- The record of complaints demonstrates the probability that Mr Claridge bullied and unreasonably treated subordinates;
- The spreadsheet demonstrates a failure by Drake to take timely action in response to complaints about Mr Claridge's conduct and behaviour.
- The effect of Drake's submission was that the production of the spreadsheet could not satisfy the test of direct relevance required by the Rules. In so submitting, Drake relied on a number of arguments:
- Drake did not accept that the termination of Mr Claridge was directly relevant to a matter in issue;
- Drake did not accept that the spreadsheet held any probative value;
- Drake did not accept that the direct relevance test could be satisfied by reliance on propensity or similar fact evidence.
- The appellant considered that the termination of Mr Claridge's employment was relevant to a matter in issue because of the reasons given for Mr Claridge's termination, which at least in part, mirrored the appellant's complaints about Mr Claridge. As Drake put it, the appellant was trying to draw a connection between the reasons for Mr Claridge's dismissal and the propensity of Mr Claridge to act in a particular manner.
- The reasons for termination were canvassed in the letter which formally informed Mr Claridge that his services had been terminated. The letter stated inter alia:
- That Drake had serious concerns about Mr Claridge's behaviour in the workplace and the effect of his behaviour on other and less senior employees;
- That Mr Claridge's behaviour was wilful and deliberate and inconsistent with Drake's bullying and harassment policy;
- That Mr Claridge's conduct was causing serious and imminent risk to the health and safety of persons;
- That Drake considered that there was a substantial chance of Mr Claridge re-offending.
- While Drake agreed that information elicited from exit interviews was relied on in its decision to terminate Mr Claridge's employment, it submitted that the termination event could not be considered directly relevant to a matter in issue in the substantive proceedings.
- In my view, while the decision to terminate Mr Claridge's employment is not management action in issue in the proceedings, the reasons relied on by Drake in so deciding are relevant to a consideration of whether the reasons demonstrated a propensity on Mr Claridge's part to conduct himself in the same or similar way in his interactions with the appellant.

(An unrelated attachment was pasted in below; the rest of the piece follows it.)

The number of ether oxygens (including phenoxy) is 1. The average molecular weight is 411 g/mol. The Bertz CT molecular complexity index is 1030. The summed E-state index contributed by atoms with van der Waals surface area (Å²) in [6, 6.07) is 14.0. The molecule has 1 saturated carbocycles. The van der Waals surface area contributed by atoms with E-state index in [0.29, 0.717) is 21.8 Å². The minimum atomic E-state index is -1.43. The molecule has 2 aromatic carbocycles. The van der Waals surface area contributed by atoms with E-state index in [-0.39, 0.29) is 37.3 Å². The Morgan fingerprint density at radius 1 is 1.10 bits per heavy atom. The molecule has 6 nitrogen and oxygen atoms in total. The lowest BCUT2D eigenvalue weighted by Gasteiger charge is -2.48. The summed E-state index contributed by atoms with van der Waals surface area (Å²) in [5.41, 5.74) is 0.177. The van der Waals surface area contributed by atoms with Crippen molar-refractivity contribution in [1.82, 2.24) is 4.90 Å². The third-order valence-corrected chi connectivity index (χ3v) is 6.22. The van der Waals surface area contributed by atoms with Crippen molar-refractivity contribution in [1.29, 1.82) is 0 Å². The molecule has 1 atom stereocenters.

- More directly, given that Drake at the time of termination, or before the termination, had cognisance of the appellant's complaints about Mr Claridge, it may be open to conclude on the available evidence (letter of termination), that the reasons for Drake's decision to terminate Mr Claridge's employment included his conduct toward the appellant. In either event, the letter of termination is evidence that Drake, presumably after reasonable investigation, had concluded that Mr Claridge's treatment of subordinates was unacceptable and was not consistent with Drake's bullying and harassment policy.
Probative value of spreadsheet
- Drake took the view that the identification of the former employees should be seen as a collateral issue which did not impact on the assessment of the appellant's appeal. Drake did not believe that the opinions of former employees about Mr Claridge could be directly relevant to a determination about whether the appellant was bullied or otherwise unreasonably treated by Mr Claridge. As Drake saw it, the complaints of employees, other than the appellant, about Mr Claridge were too remote to the matters in issue. Drake's submission was that the "chain of reasoning linking the names of the individuals to the matters in dispute" was too long.
- It followed in Drake's view that the employee names and employment dates had no probative value in that the information could not be determinative of any of the matters in issue. Drake relied on the judgment in Shaw v Yaranova in submitting that the disclosure of the names of complainants would not serve any legitimate forensic purpose and that the information sought to be produced must be grounded in something more than speculation:
There will be no legitimate forensic purpose if, 'all the party is doing is trying to get hold of the documents to see whether they may assist him in his case'.
- Drake also characterised the appellant's request for the names of complainants as a fishing expedition and relied on the reasoning of Weinberg J in Fried v National Australia Bank in submitting that it was not permissible to use a notice to produce to "fish" for evidence:
It is not appropriate, in my view, for a Court to permit a subpoena to stand which does little more than trawl for documents which may be used to impugn the credit of a particular witness. This is particularly so when the documents sought have nothing to do with any of the issues in dispute in the proceeding. The Court must be alert to ensure that any subpoena which is issued has a legitimate forensic purpose. That purpose must be identifiable, and likely to facilitate the conduct of the proceeding, not merely to oppress a party or witness.
- I do not share Drake's view that the appellant's request for information should be considered to be a fishing expedition in that the appellant is trying to get hold of information to try to see whether the information may assist. The appellant does not, in my view, proceed on speculative grounds.